The Causes Of The Russian Revolution In March 1917
The Causes of the Russian Revolution in March 1917
There were many causes to explain the outbreak of the Russian
Revolution in March 1917. Some of these can be defined as long term
causes as their origin goes way back to pre-revolutionary times.
Others are short-term reasons or even immediate effects, which act as
the last spark, to bring the tense situation out of control. In this
essay I will be looking at some of these long and short-term causes in
The long term causes lead back to the time between the end of the 1905
revolution and the beginning of the war. What they are can be
summarized as the economic, social and political problems within
Russia. Economic causes are probably the most obvious. There was an
unbearable poverty amongst a large amount of peasants. The poorer,
non-land-owning peasants have lost their jobs shortly after the 1905
revolution due to the new creation of a middle, land-owning class.
Furthermore the farming methods were still old fashioned and life
barely rose above the starvation level. The peasants were dissatisfied
with the situation, leading to social difficulties within Russia.
Working conditions for both peasants and the working class have barely
improved, resulting an urge for change among many Russians. Their most
important desire was the longing for a new leader to replace the Tsar.
Although the creation of the Duma has promised political changes, few
of those proposals have actually become real. The Duma had little
power to enforce new laws or make important decisions. The Tsar always
had the final word. Therefore the people living in Russia were not
heard through the Duma, and the Tsar together with the idea of
absolutism still existed.
The main short-term reason was undoubtedly the First World War and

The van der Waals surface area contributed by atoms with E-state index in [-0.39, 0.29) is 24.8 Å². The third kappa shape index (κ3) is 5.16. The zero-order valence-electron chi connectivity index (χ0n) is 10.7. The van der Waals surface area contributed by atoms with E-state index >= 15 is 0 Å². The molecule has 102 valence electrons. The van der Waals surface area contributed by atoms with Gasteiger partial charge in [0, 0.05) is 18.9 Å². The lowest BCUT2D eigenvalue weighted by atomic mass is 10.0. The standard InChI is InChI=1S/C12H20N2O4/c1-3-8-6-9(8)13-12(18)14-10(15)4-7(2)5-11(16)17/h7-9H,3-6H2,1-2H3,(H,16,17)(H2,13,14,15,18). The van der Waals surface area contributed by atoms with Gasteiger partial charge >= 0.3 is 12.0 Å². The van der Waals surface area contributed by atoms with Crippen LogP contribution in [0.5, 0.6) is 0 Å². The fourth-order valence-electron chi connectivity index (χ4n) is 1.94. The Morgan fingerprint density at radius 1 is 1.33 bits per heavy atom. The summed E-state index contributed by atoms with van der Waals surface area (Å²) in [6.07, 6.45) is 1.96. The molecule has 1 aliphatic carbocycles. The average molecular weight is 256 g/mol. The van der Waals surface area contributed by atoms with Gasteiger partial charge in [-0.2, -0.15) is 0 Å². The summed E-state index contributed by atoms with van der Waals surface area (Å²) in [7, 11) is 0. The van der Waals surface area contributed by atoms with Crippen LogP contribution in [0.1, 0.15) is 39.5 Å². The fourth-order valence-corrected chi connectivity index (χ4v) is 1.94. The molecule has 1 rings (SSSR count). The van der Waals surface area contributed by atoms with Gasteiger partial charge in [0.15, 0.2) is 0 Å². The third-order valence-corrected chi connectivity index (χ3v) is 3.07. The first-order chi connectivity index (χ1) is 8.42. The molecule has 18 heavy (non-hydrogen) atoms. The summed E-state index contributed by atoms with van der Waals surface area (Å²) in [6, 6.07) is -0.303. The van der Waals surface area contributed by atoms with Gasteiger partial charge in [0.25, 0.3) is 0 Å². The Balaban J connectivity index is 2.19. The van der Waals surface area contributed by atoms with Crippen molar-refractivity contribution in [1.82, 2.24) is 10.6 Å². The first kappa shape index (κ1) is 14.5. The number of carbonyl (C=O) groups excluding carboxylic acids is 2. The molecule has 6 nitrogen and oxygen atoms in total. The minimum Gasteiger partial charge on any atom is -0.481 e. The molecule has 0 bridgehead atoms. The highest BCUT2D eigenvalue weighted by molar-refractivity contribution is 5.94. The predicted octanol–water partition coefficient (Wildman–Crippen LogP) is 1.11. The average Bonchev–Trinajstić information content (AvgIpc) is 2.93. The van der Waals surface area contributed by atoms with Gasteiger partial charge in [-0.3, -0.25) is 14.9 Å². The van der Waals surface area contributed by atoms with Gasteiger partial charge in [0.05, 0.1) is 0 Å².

everything which concluded from it. It had major effects on the way
people in Russia were thinking. The war was a very manipulating
factor. If things went well, the atmosphere was good and support for
the Tsar high. However when the Russians were loosing people's anger
against the Tsar arose. Unfortunately, after the first strike of
enthusiasm, the Russians went through one defeat after another. The
backward economic condition of the country made it unable to sustain
the war effort against powerful, industrialized Germany. This was
partly due to the fact that Russian industry lacked the required
equipment to arm some 15 million men who were sent into war.
Back at home people were facing problems too. Many peasants were sent
into the war. Accordingly there was a lack of farm workers causing
serious food shortages. In addition the railway system was used to
supply the army at the front with essential goods and could therefore
not send enough food into the cities. Owing to the lack of food prices
went sky high and even a...
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Causes of the October Revolution
There are some debates around historical timeline of Russian Revolution. Michael Karpovich clearly defines Russian revolution as a period from June-July 1915 to the beginning of November 1917(Karpovich 259). On the contrary, Alan Wood traces the origins of the revolution back to 1861 when serfdom was abolished in Russia. The author shares Lenin’s point of view, according to which the events of 1861, especially unsatisfactory legislation on abolition and unsatisfactory administrative reform, created a situation when rigid political structure gave birth to the new social, political and intellectual forces (Wood 1-2) The paper will confine to Wood’s point of view and will review the causes of revolution dating back to 1861, however with regard to 1914-1917 events.